All tagged Women on the Verge of a Nervous Breakdown
With The Band’s Visit readying itself for its Broadway opening on November 9, I am reminded by how much I love a David Yazbek score. For me, Yazbek comes the closest to bringing the old-fashioned Broadway musical comedy sound into the contemporary musical. His work is tuneful, character-driven, brimming with emotion, and always laced with fun. Distinctly working in his own style, it is also clear that he is influenced by the likes of Cy Coleman, Jule Styne, and Frank Loesser. Today, I want to celebrate Yazbek’s work and revel in how it makes me feel. I am certain we will be adding some songs from The Band’s Visit to this list very soon, but for now, here are ten songs by Yazbek that we already love.
I don’t always agree with the critics, and I sometimes don’t agree with audiences. Where musicals are concerned, I am often surprised at what pieces are embraced and what pieces are rejected. Occasionally, I find a musical where, despite how the masses are feeling about it, I am at odds with their tastes. Here are ten musicals where my delight was at odds with critics and ticket buyers.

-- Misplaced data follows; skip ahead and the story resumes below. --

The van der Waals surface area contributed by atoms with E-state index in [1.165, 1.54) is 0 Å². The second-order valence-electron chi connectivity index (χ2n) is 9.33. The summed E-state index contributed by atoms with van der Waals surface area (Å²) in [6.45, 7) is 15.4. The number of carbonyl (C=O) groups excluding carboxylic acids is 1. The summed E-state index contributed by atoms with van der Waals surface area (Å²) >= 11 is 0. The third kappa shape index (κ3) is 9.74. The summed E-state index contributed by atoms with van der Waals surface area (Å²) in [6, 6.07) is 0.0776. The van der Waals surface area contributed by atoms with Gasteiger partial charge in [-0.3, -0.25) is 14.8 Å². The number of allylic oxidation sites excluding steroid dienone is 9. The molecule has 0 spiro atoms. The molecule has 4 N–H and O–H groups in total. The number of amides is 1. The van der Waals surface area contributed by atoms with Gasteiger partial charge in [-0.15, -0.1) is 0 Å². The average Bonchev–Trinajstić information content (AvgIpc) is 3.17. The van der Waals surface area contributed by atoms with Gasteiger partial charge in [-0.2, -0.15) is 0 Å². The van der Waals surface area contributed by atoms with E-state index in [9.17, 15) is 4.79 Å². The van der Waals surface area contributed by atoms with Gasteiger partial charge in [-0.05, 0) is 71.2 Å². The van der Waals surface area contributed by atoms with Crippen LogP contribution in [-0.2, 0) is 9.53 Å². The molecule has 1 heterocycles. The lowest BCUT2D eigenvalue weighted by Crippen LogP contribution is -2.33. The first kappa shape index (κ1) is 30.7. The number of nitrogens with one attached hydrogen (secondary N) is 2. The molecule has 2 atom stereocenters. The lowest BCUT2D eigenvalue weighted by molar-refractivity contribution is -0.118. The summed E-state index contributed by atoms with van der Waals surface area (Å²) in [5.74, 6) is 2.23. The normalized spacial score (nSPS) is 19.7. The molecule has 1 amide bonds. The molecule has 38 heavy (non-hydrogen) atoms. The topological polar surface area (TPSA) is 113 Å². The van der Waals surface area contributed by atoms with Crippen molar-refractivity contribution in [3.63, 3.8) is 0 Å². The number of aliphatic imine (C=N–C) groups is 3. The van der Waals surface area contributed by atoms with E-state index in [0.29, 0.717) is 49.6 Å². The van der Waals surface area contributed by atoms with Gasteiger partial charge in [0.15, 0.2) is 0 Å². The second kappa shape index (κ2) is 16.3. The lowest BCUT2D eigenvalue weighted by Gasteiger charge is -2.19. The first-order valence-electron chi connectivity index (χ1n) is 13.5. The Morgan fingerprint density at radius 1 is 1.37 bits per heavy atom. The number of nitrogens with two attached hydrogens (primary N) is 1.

Let me start out by saying that I reluctantly fell under the charms of Laura Benanti, never quite sure what her exact appeal was. At this point in my mistaken existence, I had seen her ONLY in the 2003 revival of Nine playing Claudia and found her to be quite capable, but I was not sure what all of the hoopla was about. As much as I prefer to be always right, I have to admit that I was extremely wrong where Ms. Benanti is concerned. Several years later, my good friend and sparring partner Robbie Rozelle took me to see Women on the Verge of a Nervous Breakdown, and to use an overused phrase, “I saw the light.
David Yazbek is a composer who really got my attention about 15 years ago, not just for his wonderfully melodic musicals and his sharp, often hilarious, lyrics, but for the fact he is not afraid to create musicals that have a touch of the great musical comedies of the 40s and 50s. That is not to say that his style and musicals are dated. His work is contemporary, but it brims with the musical comedy joy that seems to be void in much of Broadway's current market (It's okay to laugh and to enjoy a great melody, people).